A bill that would overhaul Connecticut’s energy policy didn’t make it to a vote in the Senate Saturday, but could be called as early as Monday, according to the co-chairs of the Energy and Technology Committee.

Depending on whom you talk to the drafting process is complete, but the Senate didn’t have enough members present or enough support from those that were to pass it Saturday .

Meanwhile, various interest groups have flooded lawmakers’ emails encouraging them to vote against the bill, which the House Democratic caucus talked about late Saturday night behind closed-doors.

Referred to by some as the most sweeping energy legislation since the state deregulated the industry in 1998 the bill has been fiercely lobbied in the waning days of the legislative session.

Rep. Sean Williams, one of the ranking Republicans on the committee, said it’s an “aircraft carrier bill that sinks under it’s own weight.”

“I have serious enough concerns and it’s unlikely the governor will sign the bill in it’s current form,” Williams said. “If they want a bill then they can vote for this, but if they want a law changes will have to be made.”

There are ideas in the bill that could become law and Williams said he spent most of the day working on a compromise, but was unclear where things stood early Sunday morning.

Rep. Elizabeth Esty, D-Cheshire, said her email server was clogged with 2,340 emails from the retailers, who don’t like the bill because it would require them to adhere to stricter consumer protections.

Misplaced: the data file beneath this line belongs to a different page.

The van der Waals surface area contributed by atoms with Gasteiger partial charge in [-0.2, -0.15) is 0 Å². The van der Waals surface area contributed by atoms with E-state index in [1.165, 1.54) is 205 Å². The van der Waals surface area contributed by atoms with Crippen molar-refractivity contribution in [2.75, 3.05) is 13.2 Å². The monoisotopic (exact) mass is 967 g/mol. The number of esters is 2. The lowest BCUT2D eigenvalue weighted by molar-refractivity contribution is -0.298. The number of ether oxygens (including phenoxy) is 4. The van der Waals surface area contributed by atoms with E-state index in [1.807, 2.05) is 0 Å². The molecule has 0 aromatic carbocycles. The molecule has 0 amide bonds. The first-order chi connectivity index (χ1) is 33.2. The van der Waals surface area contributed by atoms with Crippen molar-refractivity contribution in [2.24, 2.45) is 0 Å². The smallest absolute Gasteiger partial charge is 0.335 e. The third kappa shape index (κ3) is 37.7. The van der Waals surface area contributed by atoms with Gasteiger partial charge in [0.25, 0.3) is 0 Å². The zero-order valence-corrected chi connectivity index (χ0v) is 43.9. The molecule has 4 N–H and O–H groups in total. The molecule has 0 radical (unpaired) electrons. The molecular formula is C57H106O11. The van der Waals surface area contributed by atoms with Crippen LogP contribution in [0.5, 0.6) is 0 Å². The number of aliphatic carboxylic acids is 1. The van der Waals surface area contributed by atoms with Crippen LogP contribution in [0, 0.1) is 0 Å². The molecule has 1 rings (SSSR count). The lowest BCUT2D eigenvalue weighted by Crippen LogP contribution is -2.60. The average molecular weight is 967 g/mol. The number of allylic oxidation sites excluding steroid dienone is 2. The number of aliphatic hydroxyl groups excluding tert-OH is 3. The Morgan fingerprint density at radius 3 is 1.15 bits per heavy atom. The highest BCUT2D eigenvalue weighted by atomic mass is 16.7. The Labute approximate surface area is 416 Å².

Rep. Vickie Nardello, co-chairwoman of the Energy Committee, said the retailers are upset because they will have to change their business model as a result of this legislation, but it “doesn’t end choice.”

She said for years Connecticut Light and Power subsidized some of their marketing and billing costs.

“What other business subsidizes another business’ costs,” Nardello said. The bill says “They can do their own billing or pay Connecticut Light and Power to do the billing.”

The bill reorganizes the Department of Public Utility Control, mandates a 15 percent drop in electricity rates, sets goals for expanding solar power, imposes new regulations on retail companies, and sets new standards for plant safety.

The bill also promotes renewables and requires the DPUC to investigate why Connecticut pays 12 to 15 percent more for its electricity than other states.

Sen. John Fonfara, co-chairman of the Energy and Technology Committee, said energy is “one of the most complex subject matters in the building,” and it makes people “nervous.”

He also admitted that for years he and Nardello have been at odds over the state’s energy policy and for the first time they were able to agree.

“It doesn’t violate my principles and it doesn’t violate hers,” Fonfara said.

He said legislators need to trust that the chairs of the committee know what they’re doing.

“There’s a lot of competing interests,” he said.

Kevin Hennessy of the Connecticut Business and Industry Association said the DPUC and the governor’s budget office have estimated that the bill could cost ratepayers $160 million a year.

Nardello argues the bill is good for ratepayers, will lower costs, and increase renewables in the state.

But Hennessy argues that the increased reliance on renewables, especially solar, will increase costs for ratepayers. He said there’s also an added cost to state government in the reorganization of the DPUC. It’s still unclear if the ratepayers or the state will be paying for the reorganization, Hennessy said.